“The Fosters” has been tackling controversial storylines since its first episode — from the complicated nature of the foster system to lesbian parents and transgender teens.
On Monday (March 2) the show does it again when Jude (Hayden Byerly) finally confronts Connor (Gavin MacIntosh) about their feelings for each other. The show has taken careful measures not to put a specific label on Jude’s sexuality, though there have been indicators that he might have romantic feelings for other boys since the pilot. His friendship with Connor has now developed to a point where Jude will have to confront Connor, and his feelings, for the sake of his personal happiness.
Jude’s story is in keeping with the series’ consistent attempts to broaden the TV landscape by featuring people that aren’t normally shown on TV. It further pushes the envelope by addressing those storylines when the characters are teenagers.
“The writers have always kind of asked me how I felt if they went one way or the other. I was always fine with the direction Jude to be, whether they wanted him to be straight or gay,” Byerly says to Zap2it. “I was always very understanding of that, and they were always very open to hearing how I felt at the time. Even the writers and producers for a very long time were figuring [Jude’s sexuality] out.”
Gay characters on television aren’t a new concept in the slightest. The groundbreaking thing about Jude and Connor’s storyline is how young the characters are. Jude and Connor are 13 on the show, while Byerly and MacIntosh are similar ages in real life. Tackling such sensitive material at a young age also requires a director who understands the gravity of what the show is trying to do.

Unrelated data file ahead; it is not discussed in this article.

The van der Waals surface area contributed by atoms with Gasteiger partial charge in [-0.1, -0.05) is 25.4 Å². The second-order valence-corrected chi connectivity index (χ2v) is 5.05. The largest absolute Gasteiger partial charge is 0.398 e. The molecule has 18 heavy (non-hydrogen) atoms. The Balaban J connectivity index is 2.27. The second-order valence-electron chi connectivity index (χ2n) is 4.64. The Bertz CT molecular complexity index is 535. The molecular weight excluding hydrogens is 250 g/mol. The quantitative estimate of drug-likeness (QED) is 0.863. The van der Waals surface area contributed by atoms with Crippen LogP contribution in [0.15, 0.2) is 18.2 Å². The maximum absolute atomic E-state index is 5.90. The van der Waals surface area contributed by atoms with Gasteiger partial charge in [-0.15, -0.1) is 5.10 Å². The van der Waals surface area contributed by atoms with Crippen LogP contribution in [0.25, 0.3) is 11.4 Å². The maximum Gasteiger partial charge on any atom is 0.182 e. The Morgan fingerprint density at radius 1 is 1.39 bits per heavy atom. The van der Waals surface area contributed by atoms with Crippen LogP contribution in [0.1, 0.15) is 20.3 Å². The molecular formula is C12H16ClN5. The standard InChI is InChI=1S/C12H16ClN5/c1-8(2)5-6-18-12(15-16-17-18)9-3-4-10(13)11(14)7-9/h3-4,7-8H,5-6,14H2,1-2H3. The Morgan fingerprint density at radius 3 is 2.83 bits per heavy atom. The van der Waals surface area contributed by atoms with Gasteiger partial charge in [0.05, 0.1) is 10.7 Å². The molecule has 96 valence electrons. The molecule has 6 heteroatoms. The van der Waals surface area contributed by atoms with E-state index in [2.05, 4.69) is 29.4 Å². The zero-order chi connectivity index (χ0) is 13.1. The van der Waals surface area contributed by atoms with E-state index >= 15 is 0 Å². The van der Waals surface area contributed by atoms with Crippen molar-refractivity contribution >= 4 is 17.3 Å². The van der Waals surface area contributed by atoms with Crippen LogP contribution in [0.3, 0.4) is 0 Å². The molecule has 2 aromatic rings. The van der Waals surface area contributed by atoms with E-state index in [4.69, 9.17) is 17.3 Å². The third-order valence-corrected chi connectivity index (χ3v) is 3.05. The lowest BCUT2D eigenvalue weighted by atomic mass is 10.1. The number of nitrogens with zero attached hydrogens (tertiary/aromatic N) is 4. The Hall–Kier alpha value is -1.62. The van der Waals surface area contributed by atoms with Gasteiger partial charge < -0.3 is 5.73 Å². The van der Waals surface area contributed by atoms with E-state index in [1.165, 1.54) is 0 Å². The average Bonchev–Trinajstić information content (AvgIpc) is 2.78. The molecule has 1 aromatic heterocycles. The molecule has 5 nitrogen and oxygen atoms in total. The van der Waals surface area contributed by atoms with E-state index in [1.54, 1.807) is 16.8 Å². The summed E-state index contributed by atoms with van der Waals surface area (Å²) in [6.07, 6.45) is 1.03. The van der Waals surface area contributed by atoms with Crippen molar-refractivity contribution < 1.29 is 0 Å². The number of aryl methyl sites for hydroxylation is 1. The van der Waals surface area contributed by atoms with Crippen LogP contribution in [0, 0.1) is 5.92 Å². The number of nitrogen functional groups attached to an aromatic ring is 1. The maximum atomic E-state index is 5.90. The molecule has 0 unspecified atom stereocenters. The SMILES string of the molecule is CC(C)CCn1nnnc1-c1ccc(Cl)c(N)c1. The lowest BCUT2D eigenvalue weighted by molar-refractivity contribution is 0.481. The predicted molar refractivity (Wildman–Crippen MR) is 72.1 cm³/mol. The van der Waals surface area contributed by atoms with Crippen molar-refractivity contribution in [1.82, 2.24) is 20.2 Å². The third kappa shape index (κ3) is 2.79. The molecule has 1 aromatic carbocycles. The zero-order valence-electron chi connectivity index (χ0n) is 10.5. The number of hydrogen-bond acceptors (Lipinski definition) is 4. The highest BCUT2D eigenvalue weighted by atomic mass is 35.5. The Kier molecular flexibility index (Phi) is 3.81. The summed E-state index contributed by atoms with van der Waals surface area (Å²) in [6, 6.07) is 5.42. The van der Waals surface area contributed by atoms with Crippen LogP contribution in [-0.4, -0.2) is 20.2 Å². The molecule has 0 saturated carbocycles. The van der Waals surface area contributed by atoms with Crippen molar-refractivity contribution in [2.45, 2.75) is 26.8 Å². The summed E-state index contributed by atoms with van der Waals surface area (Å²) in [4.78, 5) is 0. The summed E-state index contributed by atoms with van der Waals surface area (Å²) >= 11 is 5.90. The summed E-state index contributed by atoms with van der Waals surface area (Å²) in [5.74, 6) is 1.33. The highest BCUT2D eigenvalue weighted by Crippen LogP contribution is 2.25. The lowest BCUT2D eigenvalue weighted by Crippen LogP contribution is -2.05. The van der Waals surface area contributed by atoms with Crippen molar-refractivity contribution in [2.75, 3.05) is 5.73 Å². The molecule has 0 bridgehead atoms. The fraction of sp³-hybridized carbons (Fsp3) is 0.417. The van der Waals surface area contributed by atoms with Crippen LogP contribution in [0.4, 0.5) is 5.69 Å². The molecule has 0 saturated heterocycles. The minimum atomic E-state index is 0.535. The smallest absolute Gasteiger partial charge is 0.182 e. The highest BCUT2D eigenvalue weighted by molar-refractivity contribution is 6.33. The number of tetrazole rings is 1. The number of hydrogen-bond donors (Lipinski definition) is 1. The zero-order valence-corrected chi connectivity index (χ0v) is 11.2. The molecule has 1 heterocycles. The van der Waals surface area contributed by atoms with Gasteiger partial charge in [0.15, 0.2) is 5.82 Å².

“I approached it as sensitively as I could. In terms of the practical things, I made the set very closed and quiet. I talked to the guys about the significance of what they were doing,” says Rob Morrow, who directed Monday’s episode. “As far as I know, nothing like this has been done on TV, certainly not network TV. I wanted them to be aware of the social impact of that so it transcended their own fear.”
When dealing with characters so young discovering these feelings for the first time “The Fosters” has done a great job of depicting the ambiguity of the situation — allowing Jude and Connor to define themselves rather than forcing them into pre-determined “gay” or “straight” roles.
The storyline allows for the boys to discover they’re bisexual or pansexual (sexual attraction to people of any gender identity) — or to choose not to put a name on it at all. It focuses on their feelings rather than their identity. Morrow — who’s helming his first “Fosters” episode after directing several episodes of his former series “Numb3rs” and other shows — also came from that perspective in framing Jude and Connor’s big scene.
“I wanted it to be tender and sweet and a little dangerous. I wanted it to be a little scary, not because of the gay [factor], but because when you’re exploring those feelings as a young kid,” Morrow says. “It’s a little scary in a titillating way. I wanted it to have a light touch and a tender heart.”
Understanding those feelings and accepting them is the main thing Byerly wants teens his age to get out of watching the show as well.
“I want them to be comfortable with how they feel. That’s the number one thing. You have to be comfortable and love yourself,” Byerly explains. “No matter what, you should be happy with yourself. If those around you don’t always agree with how you feel, you [should] know inside that all that matters is how you feel.”